To facilitate this, the Government says new secondary legislation will be in force soon that will replace temporarily the requirement for documents to be made available for inspection in a place, with a requirement for documents to be made available online.

UK Parliament, Planning update: Written statement - HCWS316

Planning reform repackaged as the road to recovery

On 30 June the Prime Minister announced several planning-related proposals in his ‘New Deal’ and the associated ‘Build, Build, Build’ press release.
Some measures, such as the knock down and rebuild PDRs, have been in the wings for some time, but are now rebadged as a formed part of the COVID-19 recovery – perhaps accurately if the lockdown pushed them over the finish line.
Most measures mentioned by the Prime Minister are covered elsewhere in this edition of the Lichfields Planning News, but also of note are:
  • In July, the government will launch a Policy Paper proposing comprehensive reform of England’s planning system – this is not the White Paper expected (or Green Paper, as originally proposed). The Paper is expected to grapple with the question of whether and how to introduce zoning.

  • By September, property owners will be able to build additional space above their properties via a fast track approval process, subject to neighbour consultation.

  • Included in a £12bn affordable homes programme will be a 1,500 unit pilot of ‘First Homes’: houses that will be sold to first time buyers at a 30% discount which will remain in perpetuity.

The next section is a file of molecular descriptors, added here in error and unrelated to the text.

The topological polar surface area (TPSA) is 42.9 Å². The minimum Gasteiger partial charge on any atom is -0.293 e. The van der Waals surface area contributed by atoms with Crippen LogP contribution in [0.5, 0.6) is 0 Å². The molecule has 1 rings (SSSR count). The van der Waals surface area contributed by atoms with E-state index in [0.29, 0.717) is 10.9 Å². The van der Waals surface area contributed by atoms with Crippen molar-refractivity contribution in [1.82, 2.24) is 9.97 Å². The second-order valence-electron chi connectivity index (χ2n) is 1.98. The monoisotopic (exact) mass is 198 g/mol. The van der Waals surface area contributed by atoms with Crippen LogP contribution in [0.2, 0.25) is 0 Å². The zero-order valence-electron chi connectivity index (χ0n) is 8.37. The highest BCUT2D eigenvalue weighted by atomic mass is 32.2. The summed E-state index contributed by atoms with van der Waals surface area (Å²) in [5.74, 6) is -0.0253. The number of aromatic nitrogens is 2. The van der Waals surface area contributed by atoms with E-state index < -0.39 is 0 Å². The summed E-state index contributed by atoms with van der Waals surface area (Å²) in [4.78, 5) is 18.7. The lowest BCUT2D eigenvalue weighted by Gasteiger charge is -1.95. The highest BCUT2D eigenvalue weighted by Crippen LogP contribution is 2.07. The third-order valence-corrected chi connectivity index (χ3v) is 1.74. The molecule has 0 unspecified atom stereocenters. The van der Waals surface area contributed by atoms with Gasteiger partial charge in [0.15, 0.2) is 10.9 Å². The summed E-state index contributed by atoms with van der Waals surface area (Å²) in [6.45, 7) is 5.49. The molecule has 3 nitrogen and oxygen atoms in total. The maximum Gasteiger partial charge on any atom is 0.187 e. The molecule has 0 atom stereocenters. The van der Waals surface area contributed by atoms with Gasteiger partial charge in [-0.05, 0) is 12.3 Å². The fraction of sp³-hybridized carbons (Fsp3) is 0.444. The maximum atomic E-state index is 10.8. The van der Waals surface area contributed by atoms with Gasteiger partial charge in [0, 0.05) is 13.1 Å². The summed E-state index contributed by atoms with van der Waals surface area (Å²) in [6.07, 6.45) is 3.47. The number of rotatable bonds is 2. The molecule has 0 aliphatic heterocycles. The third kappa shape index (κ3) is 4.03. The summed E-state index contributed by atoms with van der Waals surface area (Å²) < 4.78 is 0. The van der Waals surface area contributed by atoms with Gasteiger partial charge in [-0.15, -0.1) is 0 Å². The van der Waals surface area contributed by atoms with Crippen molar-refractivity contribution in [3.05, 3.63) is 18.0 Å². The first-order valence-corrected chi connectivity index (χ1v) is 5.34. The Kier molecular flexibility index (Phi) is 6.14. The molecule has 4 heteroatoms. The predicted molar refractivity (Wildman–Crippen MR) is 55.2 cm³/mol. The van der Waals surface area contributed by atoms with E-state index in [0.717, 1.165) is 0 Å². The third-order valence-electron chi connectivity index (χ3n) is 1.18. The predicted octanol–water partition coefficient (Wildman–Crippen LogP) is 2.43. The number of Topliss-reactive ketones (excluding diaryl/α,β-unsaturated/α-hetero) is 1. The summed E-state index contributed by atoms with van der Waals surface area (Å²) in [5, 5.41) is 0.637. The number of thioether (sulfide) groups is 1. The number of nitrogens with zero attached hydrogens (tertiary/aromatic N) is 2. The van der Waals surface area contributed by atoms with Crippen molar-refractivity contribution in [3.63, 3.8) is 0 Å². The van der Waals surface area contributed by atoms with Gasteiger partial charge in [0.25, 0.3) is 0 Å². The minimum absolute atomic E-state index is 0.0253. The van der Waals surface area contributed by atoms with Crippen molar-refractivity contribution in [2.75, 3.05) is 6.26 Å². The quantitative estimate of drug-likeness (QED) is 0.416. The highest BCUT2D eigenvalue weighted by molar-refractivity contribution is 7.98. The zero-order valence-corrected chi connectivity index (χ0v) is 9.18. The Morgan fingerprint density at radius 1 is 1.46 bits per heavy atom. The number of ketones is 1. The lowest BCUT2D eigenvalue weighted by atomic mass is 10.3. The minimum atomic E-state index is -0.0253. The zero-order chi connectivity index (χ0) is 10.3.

• Ahead of the Spending Review, a cross-government strategy will look at how public sector land can be managed and released so it can be put to better use, for example for home building, improving the environment, contributing to net zero goals and injecting growth opportunities into communities across the country.

  • The Home Building Fund to help smaller developers access finance for new housing developments will receive additional £450m boost, which is expected to support delivery of around 7,200 new homes.


HM Government, PM: A New Deal for BritainHM Government, PM Economy Speech: 30 June 2020

Permitted development rights for new homes – with more to come

From 1 August a new permitted development right (PDR) will allow up to two storeys to be added to residential buildings. As anticipated, this will be in certain circumstances and subject to a successful prior approval application.